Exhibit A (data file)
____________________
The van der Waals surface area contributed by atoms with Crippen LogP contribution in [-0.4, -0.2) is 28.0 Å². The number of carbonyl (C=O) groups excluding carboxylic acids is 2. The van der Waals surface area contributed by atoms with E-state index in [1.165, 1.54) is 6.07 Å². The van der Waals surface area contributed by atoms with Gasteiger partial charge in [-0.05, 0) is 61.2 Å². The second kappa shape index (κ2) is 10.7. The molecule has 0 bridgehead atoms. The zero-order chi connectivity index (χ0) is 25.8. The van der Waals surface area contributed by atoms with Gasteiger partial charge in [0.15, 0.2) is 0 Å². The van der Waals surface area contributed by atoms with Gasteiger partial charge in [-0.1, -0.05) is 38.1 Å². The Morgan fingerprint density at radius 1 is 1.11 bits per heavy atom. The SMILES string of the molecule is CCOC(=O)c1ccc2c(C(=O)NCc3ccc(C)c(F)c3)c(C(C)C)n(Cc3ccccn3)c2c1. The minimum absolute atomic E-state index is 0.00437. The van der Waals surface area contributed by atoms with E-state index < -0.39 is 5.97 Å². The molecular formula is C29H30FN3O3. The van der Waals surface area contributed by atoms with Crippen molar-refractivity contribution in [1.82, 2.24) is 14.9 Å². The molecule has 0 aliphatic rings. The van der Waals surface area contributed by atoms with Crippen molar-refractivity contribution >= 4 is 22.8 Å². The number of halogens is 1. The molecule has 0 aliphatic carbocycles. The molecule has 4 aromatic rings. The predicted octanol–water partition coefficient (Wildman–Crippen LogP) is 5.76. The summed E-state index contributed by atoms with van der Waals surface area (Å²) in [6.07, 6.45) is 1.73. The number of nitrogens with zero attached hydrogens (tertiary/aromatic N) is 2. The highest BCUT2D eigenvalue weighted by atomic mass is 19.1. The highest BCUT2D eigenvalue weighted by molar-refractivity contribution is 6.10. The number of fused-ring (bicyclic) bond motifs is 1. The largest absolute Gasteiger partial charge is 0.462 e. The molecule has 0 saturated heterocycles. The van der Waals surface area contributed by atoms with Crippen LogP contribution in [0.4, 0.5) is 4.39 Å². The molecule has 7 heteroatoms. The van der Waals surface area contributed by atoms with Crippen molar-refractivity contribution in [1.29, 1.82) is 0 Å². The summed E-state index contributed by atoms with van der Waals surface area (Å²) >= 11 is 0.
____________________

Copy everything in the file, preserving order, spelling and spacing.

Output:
The van der Waals surface area contributed by atoms with Crippen LogP contribution in [-0.4, -0.2) is 28.0 Å². The number of carbonyl (C=O) groups excluding carboxylic acids is 2. The van der Waals surface area contributed by atoms with E-state index in [1.165, 1.54) is 6.07 Å². The van der Waals surface area contributed by atoms with Gasteiger partial charge in [-0.05, 0) is 61.2 Å². The second kappa shape index (κ2) is 10.7. The molecule has 0 bridgehead atoms. The zero-order chi connectivity index (χ0) is 25.8. The van der Waals surface area contributed by atoms with Gasteiger partial charge in [0.15, 0.2) is 0 Å². The van der Waals surface area contributed by atoms with Gasteiger partial charge in [-0.1, -0.05) is 38.1 Å². The Morgan fingerprint density at radius 1 is 1.11 bits per heavy atom. The SMILES string of the molecule is CCOC(=O)c1ccc2c(C(=O)NCc3ccc(C)c(F)c3)c(C(C)C)n(Cc3ccccn3)c2c1. The minimum absolute atomic E-state index is 0.00437. The van der Waals surface area contributed by atoms with E-state index < -0.39 is 5.97 Å². The molecular formula is C29H30FN3O3. The van der Waals surface area contributed by atoms with Crippen molar-refractivity contribution in [1.82, 2.24) is 14.9 Å². The molecule has 0 aliphatic rings. The van der Waals surface area contributed by atoms with Crippen molar-refractivity contribution >= 4 is 22.8 Å². The number of halogens is 1. The molecule has 0 aliphatic carbocycles. The molecule has 4 aromatic rings. The predicted octanol–water partition coefficient (Wildman–Crippen LogP) is 5.76. The summed E-state index contributed by atoms with van der Waals surface area (Å²) in [6.07, 6.45) is 1.73. The number of nitrogens with zero attached hydrogens (tertiary/aromatic N) is 2. The highest BCUT2D eigenvalue weighted by atomic mass is 19.1. The highest BCUT2D eigenvalue weighted by molar-refractivity contribution is 6.10. The number of fused-ring (bicyclic) bond motifs is 1. The largest absolute Gasteiger partial charge is 0.462 e. The molecule has 0 saturated heterocycles. The van der Waals surface area contributed by atoms with Crippen LogP contribution in [0.4, 0.5) is 4.39 Å². The molecule has 7 heteroatoms. The van der Waals surface area contributed by atoms with Crippen molar-refractivity contribution in [1.29, 1.82) is 0 Å². The summed E-state index contributed by atoms with van der Waals surface area (Å²) >= 11 is 0.